NI FEATURE: THE EDITORIAL DEBATE III-- PROS AND CONS
|Year : 2019 | Volume
| Issue : 1 | Page : 67--68
Preoperative facial nerve diffusion tensor imaging tractography for preservation of facial nerve function in surgery for large vestibular schwannomas
Division of Neurosurgery, University of Cape Town, Cape Town, South Africa
Dr. Allan Taylor
Division of Neurosurgery, University of Cape Town, Cape Town
|How to cite this article:|
Taylor A. Preoperative facial nerve diffusion tensor imaging tractography for preservation of facial nerve function in surgery for large vestibular schwannomas.Neurol India 2019;67:67-68
|How to cite this URL:|
Taylor A. Preoperative facial nerve diffusion tensor imaging tractography for preservation of facial nerve function in surgery for large vestibular schwannomas. Neurol India [serial online] 2019 [cited 2019 Apr 22 ];67:67-68
Available from: http://www.neurologyindia.com/text.asp?2019/67/1/67/253595
Diffusion tensor imaging (DTI) has been explored since 2006 as a technique to help with the pre-surgical localization of the VII nerve before operating on large vestibular schwannomas. Despite technical challenges, such as where to place seed sites, the presence of cerebrospinal fluid pulsation artifacts, and the presence of fluid close to the nerve in cystic tumors, it has been shown to have reliable concordance with surgical nerve identification in 85% of cases. Previous studies have focused on the technical possibilities of cranial nerve DTI imaging, and this is the first study examining the utility of DTI in the preservation of VII nerve function during total tumor removal. The authors are to be commended for conducting a randomized trial and for their outstanding results in VII nerve preservation. Anatomical and functional preservation was achieved in 90% of cases where the nerve position was localized on pre-operative DTI imaging. In the group where no DTI was done, the preservation rate was 63%. Unfortunately, the facial nerve function results are not graded in House Brackman grades. This would have been useful as the patient group had a high incidence of facial weakness before treatment, where only 19.7% of patients were reported to have a normal facial function. It is not clear if the patients classified as having functional preservation had improved, static, or worse function.
The ideal outcome with surgery for vestibular schwannoma is complete removal with preservation or restoration of function. Surgical results have improved steadily with the introduction of microsurgery, improved anatomical knowledge, intraoperative monitoring and imaging techniques. With a good technique, it is now possible to reliably preserve facial nerve function, facial sensation, and lower cranial nerve function. Although it is possible to preserve hearing in larger tumors, it requires the presence of a good function at the time of treatment and this is uncommon. When approaching the VII nerve, most surgeons locate the nerve at the internal auditory meatus and brainstem before attempting to dissect the nerve off the tumor capsule. The stretched nerve is usually located on the anterior surface of the tumor from the middle of the tumor to the superior surface (72.6%). It is rarely displaced inferiorly and even less often posteriorly. It is routine to use monitoring of VII nerve function during surgery and a posterior location of the nerve can be excluded before opening the capsule by using stimulation. If this step is followed, the surgeon can assume that in most cases, the stretched nerve is anterior to the tumor and at the level of the internal auditory meatus (IAM) or superior to this. If the nerve is not splayed then it can be followed from the IAM and the brainstem. Dissection should not put traction on the nerve away from the IAM or brainstem, as gentle traction at 90 degrees to the direction of the nerve is safer. For most patients, these assumptions and this technique will result in a good outcome.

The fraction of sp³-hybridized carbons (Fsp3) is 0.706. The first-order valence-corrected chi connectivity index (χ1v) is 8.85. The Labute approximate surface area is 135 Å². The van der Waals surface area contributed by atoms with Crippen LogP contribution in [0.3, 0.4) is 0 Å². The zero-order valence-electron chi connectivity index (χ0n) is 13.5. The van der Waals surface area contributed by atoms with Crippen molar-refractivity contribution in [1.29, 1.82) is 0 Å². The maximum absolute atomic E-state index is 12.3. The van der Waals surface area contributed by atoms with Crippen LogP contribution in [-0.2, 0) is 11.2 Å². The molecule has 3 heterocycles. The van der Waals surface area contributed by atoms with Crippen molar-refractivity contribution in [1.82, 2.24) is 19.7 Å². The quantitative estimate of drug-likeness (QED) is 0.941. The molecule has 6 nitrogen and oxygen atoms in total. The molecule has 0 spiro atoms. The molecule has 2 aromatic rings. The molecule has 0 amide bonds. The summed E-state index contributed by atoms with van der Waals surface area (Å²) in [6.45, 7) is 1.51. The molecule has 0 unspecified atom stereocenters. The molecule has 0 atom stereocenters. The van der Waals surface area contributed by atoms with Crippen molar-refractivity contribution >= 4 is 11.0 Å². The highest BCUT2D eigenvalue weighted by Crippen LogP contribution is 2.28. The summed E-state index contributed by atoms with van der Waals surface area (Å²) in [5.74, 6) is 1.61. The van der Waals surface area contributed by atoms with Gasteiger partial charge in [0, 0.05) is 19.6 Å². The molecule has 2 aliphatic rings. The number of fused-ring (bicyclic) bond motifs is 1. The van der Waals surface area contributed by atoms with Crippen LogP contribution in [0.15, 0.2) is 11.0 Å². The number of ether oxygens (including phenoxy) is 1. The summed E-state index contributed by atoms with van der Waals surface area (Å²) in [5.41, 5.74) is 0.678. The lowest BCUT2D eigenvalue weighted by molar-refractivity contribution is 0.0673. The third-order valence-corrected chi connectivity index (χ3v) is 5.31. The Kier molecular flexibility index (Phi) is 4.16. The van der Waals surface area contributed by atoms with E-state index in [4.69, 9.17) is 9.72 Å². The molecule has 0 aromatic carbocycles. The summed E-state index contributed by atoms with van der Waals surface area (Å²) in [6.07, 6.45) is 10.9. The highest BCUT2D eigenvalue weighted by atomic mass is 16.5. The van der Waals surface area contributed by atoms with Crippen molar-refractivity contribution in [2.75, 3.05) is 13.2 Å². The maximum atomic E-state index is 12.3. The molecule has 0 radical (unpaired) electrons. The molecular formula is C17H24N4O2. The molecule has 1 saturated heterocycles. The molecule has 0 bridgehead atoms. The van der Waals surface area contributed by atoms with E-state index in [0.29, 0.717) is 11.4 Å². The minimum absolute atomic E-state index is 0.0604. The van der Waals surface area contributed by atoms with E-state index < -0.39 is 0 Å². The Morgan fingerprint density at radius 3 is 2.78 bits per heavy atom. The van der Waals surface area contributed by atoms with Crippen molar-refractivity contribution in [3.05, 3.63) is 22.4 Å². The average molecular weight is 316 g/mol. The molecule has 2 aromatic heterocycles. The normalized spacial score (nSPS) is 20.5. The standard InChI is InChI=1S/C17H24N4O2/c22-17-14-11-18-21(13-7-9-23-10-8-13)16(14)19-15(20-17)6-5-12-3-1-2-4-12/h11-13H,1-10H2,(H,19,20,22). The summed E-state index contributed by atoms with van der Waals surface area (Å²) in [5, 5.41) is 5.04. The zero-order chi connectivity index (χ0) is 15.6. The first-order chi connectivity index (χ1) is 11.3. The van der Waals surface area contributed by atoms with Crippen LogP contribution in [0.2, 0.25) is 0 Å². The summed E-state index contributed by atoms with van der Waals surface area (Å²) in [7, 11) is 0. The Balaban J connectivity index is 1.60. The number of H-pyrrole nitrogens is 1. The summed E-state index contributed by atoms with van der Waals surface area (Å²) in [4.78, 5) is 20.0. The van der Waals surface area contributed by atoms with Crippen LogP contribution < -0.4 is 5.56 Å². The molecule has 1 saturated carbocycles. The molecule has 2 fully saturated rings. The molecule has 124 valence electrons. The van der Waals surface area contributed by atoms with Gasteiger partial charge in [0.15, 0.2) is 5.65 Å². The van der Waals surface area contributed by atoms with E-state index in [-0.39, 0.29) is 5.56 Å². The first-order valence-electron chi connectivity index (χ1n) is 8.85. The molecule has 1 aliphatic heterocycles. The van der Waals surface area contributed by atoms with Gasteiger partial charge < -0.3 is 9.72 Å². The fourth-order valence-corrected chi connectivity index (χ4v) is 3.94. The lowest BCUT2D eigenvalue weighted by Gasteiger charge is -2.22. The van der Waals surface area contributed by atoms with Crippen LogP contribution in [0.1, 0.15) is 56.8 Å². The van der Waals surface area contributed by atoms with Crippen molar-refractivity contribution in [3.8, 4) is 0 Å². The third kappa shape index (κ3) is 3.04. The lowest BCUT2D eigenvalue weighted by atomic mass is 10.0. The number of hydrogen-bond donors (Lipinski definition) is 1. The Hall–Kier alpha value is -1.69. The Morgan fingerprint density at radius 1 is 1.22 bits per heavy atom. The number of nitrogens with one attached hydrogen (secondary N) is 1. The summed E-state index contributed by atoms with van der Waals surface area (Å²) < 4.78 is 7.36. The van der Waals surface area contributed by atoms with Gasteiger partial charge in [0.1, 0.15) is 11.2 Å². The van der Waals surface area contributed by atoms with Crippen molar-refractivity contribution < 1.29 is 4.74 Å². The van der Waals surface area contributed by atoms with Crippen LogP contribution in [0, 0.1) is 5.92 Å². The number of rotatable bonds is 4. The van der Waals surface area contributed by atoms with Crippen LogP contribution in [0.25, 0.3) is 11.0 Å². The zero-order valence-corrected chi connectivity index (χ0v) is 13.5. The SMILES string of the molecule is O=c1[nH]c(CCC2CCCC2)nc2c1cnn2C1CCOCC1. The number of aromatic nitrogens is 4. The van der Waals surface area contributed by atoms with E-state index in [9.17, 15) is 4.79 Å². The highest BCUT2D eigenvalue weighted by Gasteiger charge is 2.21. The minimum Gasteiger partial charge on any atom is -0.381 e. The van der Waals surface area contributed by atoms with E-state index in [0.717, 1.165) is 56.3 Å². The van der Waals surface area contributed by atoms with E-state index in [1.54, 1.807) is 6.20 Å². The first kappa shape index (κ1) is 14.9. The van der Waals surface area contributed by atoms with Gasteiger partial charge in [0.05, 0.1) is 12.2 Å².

Pre-operative identification of an inferiorly displaced facial nerve or a splayed nerve would be helpful in avoiding an intra-operative injury. It is often not possible to dissect a splayed nerve off the capsule without having a functional loss. Pre-surgery detection of the position of the VIIth nerve would allow an alternative surgical approach such as partial resection or planned grafting. If the nerve is identified as being inferior, then unnecessary retraction of this part of the capsule could be avoided. In this study, the technique did not identify the splayed nerves; it was only helpful in alerting the operating surgeon as to the location of the VIIth nerve. This information did improve results in this study but further work is required before concluding that this should be a routine investigation.
When trying to achieve good outcomes for patients, extra information should always be considered valuable. However, differences in technique, technical failures (10%), lack of concordance between the imaging and operative findings (2.5% in this study and 24.5% in others) means that DTI evaluation of the VIIth nerve should considered an evolving technique.
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